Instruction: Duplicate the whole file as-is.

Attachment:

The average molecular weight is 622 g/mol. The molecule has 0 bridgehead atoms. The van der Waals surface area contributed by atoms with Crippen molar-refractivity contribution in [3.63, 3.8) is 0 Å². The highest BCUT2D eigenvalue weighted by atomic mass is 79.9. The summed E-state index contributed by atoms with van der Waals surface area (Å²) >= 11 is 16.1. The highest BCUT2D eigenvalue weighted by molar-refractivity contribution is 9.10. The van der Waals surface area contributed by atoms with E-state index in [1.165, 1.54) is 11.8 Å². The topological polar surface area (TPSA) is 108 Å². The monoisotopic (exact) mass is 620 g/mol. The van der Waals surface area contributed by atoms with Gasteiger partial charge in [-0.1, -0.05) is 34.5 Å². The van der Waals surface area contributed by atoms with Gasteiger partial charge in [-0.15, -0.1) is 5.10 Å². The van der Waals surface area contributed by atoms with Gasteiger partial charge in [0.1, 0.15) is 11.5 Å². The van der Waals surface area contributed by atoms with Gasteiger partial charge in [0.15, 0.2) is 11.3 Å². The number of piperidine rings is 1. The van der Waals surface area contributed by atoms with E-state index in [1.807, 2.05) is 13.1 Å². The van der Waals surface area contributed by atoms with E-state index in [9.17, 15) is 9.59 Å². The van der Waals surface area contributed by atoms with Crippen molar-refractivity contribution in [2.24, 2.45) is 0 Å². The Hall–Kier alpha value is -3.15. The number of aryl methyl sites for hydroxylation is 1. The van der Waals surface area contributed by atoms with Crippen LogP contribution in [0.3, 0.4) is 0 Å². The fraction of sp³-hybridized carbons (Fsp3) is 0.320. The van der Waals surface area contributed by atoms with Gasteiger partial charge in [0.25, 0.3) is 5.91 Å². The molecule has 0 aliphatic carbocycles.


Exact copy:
The average molecular weight is 622 g/mol. The molecule has 0 bridgehead atoms. The van der Waals surface area contributed by atoms with Crippen molar-refractivity contribution in [3.63, 3.8) is 0 Å². The highest BCUT2D eigenvalue weighted by atomic mass is 79.9. The summed E-state index contributed by atoms with van der Waals surface area (Å²) >= 11 is 16.1. The highest BCUT2D eigenvalue weighted by molar-refractivity contribution is 9.10. The van der Waals surface area contributed by atoms with E-state index in [1.165, 1.54) is 11.8 Å². The topological polar surface area (TPSA) is 108 Å². The monoisotopic (exact) mass is 620 g/mol. The van der Waals surface area contributed by atoms with Gasteiger partial charge in [-0.1, -0.05) is 34.5 Å². The van der Waals surface area contributed by atoms with Gasteiger partial charge in [-0.15, -0.1) is 5.10 Å². The van der Waals surface area contributed by atoms with Gasteiger partial charge in [0.1, 0.15) is 11.5 Å². The van der Waals surface area contributed by atoms with Gasteiger partial charge in [0.15, 0.2) is 11.3 Å². The number of piperidine rings is 1. The van der Waals surface area contributed by atoms with E-state index in [1.807, 2.05) is 13.1 Å². The van der Waals surface area contributed by atoms with E-state index in [9.17, 15) is 9.59 Å². The van der Waals surface area contributed by atoms with Crippen molar-refractivity contribution in [2.24, 2.45) is 0 Å². The Hall–Kier alpha value is -3.15. The number of aryl methyl sites for hydroxylation is 1. The van der Waals surface area contributed by atoms with Crippen LogP contribution in [0.3, 0.4) is 0 Å². The fraction of sp³-hybridized carbons (Fsp3) is 0.320. The van der Waals surface area contributed by atoms with Gasteiger partial charge in [0.25, 0.3) is 5.91 Å². The molecule has 0 aliphatic carbocycles.